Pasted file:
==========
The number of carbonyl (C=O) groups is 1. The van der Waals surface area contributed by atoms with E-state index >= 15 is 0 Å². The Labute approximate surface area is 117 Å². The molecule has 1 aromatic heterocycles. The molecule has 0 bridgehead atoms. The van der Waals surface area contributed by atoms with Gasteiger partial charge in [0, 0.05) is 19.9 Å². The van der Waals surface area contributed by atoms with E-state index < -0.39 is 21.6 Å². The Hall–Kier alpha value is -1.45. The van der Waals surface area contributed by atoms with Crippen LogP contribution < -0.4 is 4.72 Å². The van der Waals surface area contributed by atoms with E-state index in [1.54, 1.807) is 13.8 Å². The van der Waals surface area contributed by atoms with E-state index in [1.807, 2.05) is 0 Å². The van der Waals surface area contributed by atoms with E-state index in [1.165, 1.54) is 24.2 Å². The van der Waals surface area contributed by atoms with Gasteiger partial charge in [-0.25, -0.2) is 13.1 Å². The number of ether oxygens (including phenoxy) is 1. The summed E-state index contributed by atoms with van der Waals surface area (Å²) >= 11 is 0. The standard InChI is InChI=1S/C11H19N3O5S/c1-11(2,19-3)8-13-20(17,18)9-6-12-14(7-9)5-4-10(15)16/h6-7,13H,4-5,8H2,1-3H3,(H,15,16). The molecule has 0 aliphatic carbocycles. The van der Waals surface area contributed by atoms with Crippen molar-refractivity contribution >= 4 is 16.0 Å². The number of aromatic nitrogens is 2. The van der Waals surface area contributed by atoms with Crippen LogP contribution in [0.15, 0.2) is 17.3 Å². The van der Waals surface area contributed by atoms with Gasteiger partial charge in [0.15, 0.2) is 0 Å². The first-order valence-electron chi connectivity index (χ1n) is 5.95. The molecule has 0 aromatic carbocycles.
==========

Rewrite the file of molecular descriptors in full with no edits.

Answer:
The number of carbonyl (C=O) groups is 1. The van der Waals surface area contributed by atoms with E-state index >= 15 is 0 Å². The Labute approximate surface area is 117 Å². The molecule has 1 aromatic heterocycles. The molecule has 0 bridgehead atoms. The van der Waals surface area contributed by atoms with Gasteiger partial charge in [0, 0.05) is 19.9 Å². The van der Waals surface area contributed by atoms with E-state index < -0.39 is 21.6 Å². The Hall–Kier alpha value is -1.45. The van der Waals surface area contributed by atoms with Crippen LogP contribution < -0.4 is 4.72 Å². The van der Waals surface area contributed by atoms with E-state index in [1.54, 1.807) is 13.8 Å². The van der Waals surface area contributed by atoms with E-state index in [1.807, 2.05) is 0 Å². The van der Waals surface area contributed by atoms with E-state index in [1.165, 1.54) is 24.2 Å². The van der Waals surface area contributed by atoms with Gasteiger partial charge in [-0.25, -0.2) is 13.1 Å². The number of ether oxygens (including phenoxy) is 1. The summed E-state index contributed by atoms with van der Waals surface area (Å²) >= 11 is 0. The standard InChI is InChI=1S/C11H19N3O5S/c1-11(2,19-3)8-13-20(17,18)9-6-12-14(7-9)5-4-10(15)16/h6-7,13H,4-5,8H2,1-3H3,(H,15,16). The molecule has 0 aliphatic carbocycles. The van der Waals surface area contributed by atoms with Crippen molar-refractivity contribution >= 4 is 16.0 Å². The number of aromatic nitrogens is 2. The van der Waals surface area contributed by atoms with Crippen LogP contribution in [0.15, 0.2) is 17.3 Å². The van der Waals surface area contributed by atoms with Gasteiger partial charge in [0.15, 0.2) is 0 Å². The first-order valence-electron chi connectivity index (χ1n) is 5.95. The molecule has 0 aromatic carbocycles.